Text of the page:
Consequently, in today’s scripture readings, we are reminded to be faithful to our identity and calling by being appreciative of our privileges. This was the intercessory prayer of Moses when God almost lashed out His wrath on the people. The Lord said to Moses, “Go down now, because your people whom you brought out of Egypt have apostatized. They have been quick to leave the way I marked out for them. I can see how headstrong these people are! Leave me now, my wrath shall blaze out against them and devour them; of you, however, I will make a great nation.”

Firstly, Moses reminded God of His plan for Israel and for all the nations. “Remember Abraham, Isaac and Jacob, your servants to whom by your own self you swore and made this promise: I will make your offspring as many as the stars of heaven, and all this land which I promised I will give to your descendants, and it shall be their heritage for ever.” Secondly, Moses reminded God to be faithful to His identity as a loving, compassionate and forgiving God. “Lord, why should your wrath blaze out against this people of yours whom you brought out of the land of Egypt with arm outstretched and might hand? Why let the Egyptians say, ‘Ah, it was in treachery that he brought them out, to do them to death in the mountains and wipe them off the face of the earth’?”

As a result, we read that “the Lord relented and did not bring on his people the disaster he had threatened.” Of course, we should not interpret this too literally as if God needed to be reminded of His identity, nature and plan. This was but an anthropomorphic reaction of Moses to his fears that the people would be wiped out by the Lord for their offences. So in dismay, he spoke to the Lord of his fears and reminded himself of the goodness of God and why God should forgive the people. Ironically, it was Moses who lashed out his anger on the people because “As soon as he came near the camp and saw the calf and the dancing, Moses’ anger burned hot, and he threw the tablets from his hands and broke them at the foot of the mountain. He took the calf that they had made, burned it with fire, ground it to powder, scattered it on the water, and made the Israelites drink it.” (Ex 32:19f)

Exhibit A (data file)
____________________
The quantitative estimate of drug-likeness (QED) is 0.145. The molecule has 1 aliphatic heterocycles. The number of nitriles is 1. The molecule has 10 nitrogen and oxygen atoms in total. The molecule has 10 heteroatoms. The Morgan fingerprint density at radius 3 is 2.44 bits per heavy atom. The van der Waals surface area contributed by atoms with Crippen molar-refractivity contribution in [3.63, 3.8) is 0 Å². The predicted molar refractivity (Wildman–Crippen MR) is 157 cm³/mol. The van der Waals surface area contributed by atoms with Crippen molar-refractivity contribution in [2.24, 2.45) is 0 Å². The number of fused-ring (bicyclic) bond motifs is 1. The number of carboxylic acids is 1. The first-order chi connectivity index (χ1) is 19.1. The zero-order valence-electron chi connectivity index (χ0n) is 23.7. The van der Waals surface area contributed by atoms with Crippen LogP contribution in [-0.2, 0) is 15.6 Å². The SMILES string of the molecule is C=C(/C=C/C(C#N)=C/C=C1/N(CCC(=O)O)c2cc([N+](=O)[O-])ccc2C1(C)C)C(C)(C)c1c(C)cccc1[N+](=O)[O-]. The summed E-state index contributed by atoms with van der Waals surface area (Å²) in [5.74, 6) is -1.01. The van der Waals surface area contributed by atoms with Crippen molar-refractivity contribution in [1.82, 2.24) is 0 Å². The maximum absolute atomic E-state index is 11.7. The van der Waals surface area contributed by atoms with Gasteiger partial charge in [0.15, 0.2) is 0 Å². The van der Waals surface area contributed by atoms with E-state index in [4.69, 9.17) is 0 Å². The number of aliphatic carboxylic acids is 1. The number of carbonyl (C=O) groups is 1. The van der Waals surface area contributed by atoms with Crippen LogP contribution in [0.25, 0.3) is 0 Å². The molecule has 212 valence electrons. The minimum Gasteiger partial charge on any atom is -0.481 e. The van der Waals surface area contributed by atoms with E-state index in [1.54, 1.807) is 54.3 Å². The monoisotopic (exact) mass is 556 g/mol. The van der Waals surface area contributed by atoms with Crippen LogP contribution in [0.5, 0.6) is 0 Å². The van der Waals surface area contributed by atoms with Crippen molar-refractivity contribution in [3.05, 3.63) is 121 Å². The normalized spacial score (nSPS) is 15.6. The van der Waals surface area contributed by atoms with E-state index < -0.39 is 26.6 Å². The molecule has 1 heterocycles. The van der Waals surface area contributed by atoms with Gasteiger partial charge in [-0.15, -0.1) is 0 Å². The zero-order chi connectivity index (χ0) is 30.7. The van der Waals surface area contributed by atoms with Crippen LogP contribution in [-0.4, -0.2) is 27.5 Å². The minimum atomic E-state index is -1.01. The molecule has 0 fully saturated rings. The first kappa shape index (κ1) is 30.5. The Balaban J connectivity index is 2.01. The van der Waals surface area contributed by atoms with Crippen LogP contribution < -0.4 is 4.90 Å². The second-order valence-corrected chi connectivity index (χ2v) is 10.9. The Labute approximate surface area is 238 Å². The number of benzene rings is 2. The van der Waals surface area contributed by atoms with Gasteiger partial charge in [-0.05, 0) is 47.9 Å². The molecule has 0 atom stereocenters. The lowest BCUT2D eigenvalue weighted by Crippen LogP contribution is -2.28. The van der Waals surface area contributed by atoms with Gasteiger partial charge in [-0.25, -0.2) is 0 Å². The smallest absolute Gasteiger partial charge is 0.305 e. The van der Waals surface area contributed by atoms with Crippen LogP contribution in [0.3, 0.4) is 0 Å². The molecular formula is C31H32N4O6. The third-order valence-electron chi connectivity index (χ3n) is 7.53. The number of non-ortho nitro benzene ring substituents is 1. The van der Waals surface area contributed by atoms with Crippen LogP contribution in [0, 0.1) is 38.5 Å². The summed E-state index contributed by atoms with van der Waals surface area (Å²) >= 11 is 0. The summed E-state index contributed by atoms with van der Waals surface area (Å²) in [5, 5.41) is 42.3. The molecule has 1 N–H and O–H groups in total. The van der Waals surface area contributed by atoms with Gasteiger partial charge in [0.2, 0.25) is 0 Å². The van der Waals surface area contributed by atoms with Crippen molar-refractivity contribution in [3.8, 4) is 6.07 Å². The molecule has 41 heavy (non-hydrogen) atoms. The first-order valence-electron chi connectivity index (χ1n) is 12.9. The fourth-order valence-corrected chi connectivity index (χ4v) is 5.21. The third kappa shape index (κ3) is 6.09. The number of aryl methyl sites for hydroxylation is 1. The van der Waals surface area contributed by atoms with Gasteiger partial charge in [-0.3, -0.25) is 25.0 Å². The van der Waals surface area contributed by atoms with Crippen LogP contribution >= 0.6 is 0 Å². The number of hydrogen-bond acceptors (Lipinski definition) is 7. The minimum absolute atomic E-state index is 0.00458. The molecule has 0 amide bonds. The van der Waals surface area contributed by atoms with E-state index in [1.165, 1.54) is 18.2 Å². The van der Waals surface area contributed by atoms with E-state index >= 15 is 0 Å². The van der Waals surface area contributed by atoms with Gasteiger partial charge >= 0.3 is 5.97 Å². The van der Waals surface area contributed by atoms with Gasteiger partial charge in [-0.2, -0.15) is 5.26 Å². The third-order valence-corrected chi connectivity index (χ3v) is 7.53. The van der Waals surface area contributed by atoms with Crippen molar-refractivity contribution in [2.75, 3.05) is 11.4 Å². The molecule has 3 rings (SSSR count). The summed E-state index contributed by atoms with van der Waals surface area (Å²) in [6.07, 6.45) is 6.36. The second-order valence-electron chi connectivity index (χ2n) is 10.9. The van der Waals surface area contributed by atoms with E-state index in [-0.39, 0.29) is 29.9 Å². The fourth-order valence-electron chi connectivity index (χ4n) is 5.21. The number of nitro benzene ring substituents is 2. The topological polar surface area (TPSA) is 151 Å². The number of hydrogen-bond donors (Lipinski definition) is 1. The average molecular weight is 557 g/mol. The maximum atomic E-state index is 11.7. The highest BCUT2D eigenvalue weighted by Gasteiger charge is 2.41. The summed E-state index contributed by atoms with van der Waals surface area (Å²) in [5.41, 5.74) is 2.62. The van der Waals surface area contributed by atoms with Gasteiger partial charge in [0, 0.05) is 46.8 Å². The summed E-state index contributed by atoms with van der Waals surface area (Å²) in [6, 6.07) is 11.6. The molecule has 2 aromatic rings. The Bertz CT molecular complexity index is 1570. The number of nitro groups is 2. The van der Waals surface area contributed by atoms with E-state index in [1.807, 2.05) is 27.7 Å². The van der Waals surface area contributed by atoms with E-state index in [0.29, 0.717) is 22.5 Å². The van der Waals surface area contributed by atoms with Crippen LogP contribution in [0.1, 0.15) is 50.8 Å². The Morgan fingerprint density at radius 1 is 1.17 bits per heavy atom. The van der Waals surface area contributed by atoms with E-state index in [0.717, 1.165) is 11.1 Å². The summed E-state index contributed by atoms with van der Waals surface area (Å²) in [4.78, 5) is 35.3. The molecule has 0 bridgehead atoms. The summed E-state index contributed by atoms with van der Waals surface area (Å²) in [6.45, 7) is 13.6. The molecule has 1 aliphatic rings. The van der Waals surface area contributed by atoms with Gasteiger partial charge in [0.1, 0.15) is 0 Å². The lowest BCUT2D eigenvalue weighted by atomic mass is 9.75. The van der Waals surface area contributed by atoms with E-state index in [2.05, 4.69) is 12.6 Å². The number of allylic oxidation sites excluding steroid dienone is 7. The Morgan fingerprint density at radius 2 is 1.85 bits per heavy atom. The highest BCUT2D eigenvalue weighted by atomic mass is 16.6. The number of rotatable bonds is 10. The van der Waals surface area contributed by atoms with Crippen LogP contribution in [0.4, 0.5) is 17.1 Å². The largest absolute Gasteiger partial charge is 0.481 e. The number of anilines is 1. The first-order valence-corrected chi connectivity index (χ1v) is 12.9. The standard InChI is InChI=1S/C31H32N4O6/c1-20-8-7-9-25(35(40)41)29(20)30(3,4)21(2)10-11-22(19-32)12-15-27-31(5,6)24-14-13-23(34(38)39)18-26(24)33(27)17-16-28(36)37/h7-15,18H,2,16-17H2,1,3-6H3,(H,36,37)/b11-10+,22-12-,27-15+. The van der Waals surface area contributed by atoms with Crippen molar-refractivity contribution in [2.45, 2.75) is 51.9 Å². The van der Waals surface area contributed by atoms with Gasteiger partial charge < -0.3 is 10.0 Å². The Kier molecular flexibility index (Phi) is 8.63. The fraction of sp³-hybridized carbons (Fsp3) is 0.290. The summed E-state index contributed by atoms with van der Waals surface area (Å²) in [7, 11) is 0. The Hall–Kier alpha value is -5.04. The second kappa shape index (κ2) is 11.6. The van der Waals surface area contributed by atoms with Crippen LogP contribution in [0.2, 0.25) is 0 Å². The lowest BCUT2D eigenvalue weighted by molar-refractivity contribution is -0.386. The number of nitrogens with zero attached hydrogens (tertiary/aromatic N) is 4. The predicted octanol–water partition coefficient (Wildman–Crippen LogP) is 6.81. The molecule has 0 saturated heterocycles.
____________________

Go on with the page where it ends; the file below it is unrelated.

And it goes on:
In the gospel, we see how Jesus was firm in His identity and in His mission. He was focused and not distracted even by opposition from His enemies. He was not seeking approval from men but from God. He lived for God and therefore He was true to His identity which came from God. What mattered was what God thought of Him and not what man thought of Him. What made Jesus so confident of Himself? How can we also be more confident of ourselves so that we can live authentic lives in accordance with our identity and calling?

Firstly, Jesus had human testimony of His identity. John the Baptist testified to Jesus. Jesus said to the Jews: “You sent messengers to John and he gave his testimony to the truth; not that I depend on human testimony; no, it is for your salvation that I speak of this. John was a lamp alight and shining and for a time you were content to enjoy the light that he gave.” We too need our fellow Catholics, church members, friends and colleagues to affirm us in our identity and our calling. We need people to witness to us that we are walking in the right direction. Of course, this is different from seeking for glory and recognition. Rather, all of us need encouragement from each other, regardless of who we are. We might be superiors, subordinates, children or workers. We need confirmation that what we are doing is from God.